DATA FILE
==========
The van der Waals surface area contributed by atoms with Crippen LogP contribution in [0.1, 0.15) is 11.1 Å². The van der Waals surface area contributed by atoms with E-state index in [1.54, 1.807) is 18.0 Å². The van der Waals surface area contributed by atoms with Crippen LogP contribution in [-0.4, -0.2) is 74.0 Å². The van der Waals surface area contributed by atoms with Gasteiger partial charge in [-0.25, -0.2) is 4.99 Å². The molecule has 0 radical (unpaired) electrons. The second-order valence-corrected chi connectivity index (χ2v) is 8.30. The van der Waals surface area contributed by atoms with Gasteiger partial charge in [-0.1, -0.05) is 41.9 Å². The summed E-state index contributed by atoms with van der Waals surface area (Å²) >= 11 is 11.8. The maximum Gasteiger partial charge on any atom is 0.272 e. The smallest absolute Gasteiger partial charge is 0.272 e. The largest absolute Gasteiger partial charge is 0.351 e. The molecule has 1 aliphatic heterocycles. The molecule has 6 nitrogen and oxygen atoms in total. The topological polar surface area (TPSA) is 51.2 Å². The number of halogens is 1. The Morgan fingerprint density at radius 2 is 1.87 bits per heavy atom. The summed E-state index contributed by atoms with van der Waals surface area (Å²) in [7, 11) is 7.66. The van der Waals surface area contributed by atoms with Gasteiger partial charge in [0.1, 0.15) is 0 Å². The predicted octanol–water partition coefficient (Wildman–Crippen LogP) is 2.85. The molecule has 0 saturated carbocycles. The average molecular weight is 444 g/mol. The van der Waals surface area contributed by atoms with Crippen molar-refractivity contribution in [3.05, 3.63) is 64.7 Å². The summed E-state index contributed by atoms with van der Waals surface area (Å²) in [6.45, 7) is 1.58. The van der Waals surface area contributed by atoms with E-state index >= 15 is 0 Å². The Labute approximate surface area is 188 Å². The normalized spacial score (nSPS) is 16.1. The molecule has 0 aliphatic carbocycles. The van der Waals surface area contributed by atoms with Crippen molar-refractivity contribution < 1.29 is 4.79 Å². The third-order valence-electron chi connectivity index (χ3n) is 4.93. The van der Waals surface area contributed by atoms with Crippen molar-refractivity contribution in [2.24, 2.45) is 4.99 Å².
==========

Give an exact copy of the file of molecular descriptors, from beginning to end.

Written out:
The van der Waals surface area contributed by atoms with Crippen LogP contribution in [0.1, 0.15) is 11.1 Å². The van der Waals surface area contributed by atoms with E-state index in [1.54, 1.807) is 18.0 Å². The van der Waals surface area contributed by atoms with Crippen LogP contribution in [-0.4, -0.2) is 74.0 Å². The van der Waals surface area contributed by atoms with Gasteiger partial charge in [-0.25, -0.2) is 4.99 Å². The molecule has 0 radical (unpaired) electrons. The second-order valence-corrected chi connectivity index (χ2v) is 8.30. The van der Waals surface area contributed by atoms with Gasteiger partial charge in [-0.1, -0.05) is 41.9 Å². The summed E-state index contributed by atoms with van der Waals surface area (Å²) >= 11 is 11.8. The maximum Gasteiger partial charge on any atom is 0.272 e. The smallest absolute Gasteiger partial charge is 0.272 e. The largest absolute Gasteiger partial charge is 0.351 e. The molecule has 1 aliphatic heterocycles. The molecule has 6 nitrogen and oxygen atoms in total. The topological polar surface area (TPSA) is 51.2 Å². The number of halogens is 1. The Morgan fingerprint density at radius 2 is 1.87 bits per heavy atom. The summed E-state index contributed by atoms with van der Waals surface area (Å²) in [7, 11) is 7.66. The van der Waals surface area contributed by atoms with Gasteiger partial charge in [0.1, 0.15) is 0 Å². The predicted octanol–water partition coefficient (Wildman–Crippen LogP) is 2.85. The molecule has 0 saturated carbocycles. The average molecular weight is 444 g/mol. The van der Waals surface area contributed by atoms with Crippen molar-refractivity contribution in [3.05, 3.63) is 64.7 Å². The summed E-state index contributed by atoms with van der Waals surface area (Å²) in [6.45, 7) is 1.58. The van der Waals surface area contributed by atoms with E-state index >= 15 is 0 Å². The Labute approximate surface area is 188 Å². The normalized spacial score (nSPS) is 16.1. The molecule has 0 aliphatic carbocycles. The van der Waals surface area contributed by atoms with Crippen molar-refractivity contribution < 1.29 is 4.79 Å². The third-order valence-electron chi connectivity index (χ3n) is 4.93. The van der Waals surface area contributed by atoms with Crippen molar-refractivity contribution in [2.24, 2.45) is 4.99 Å².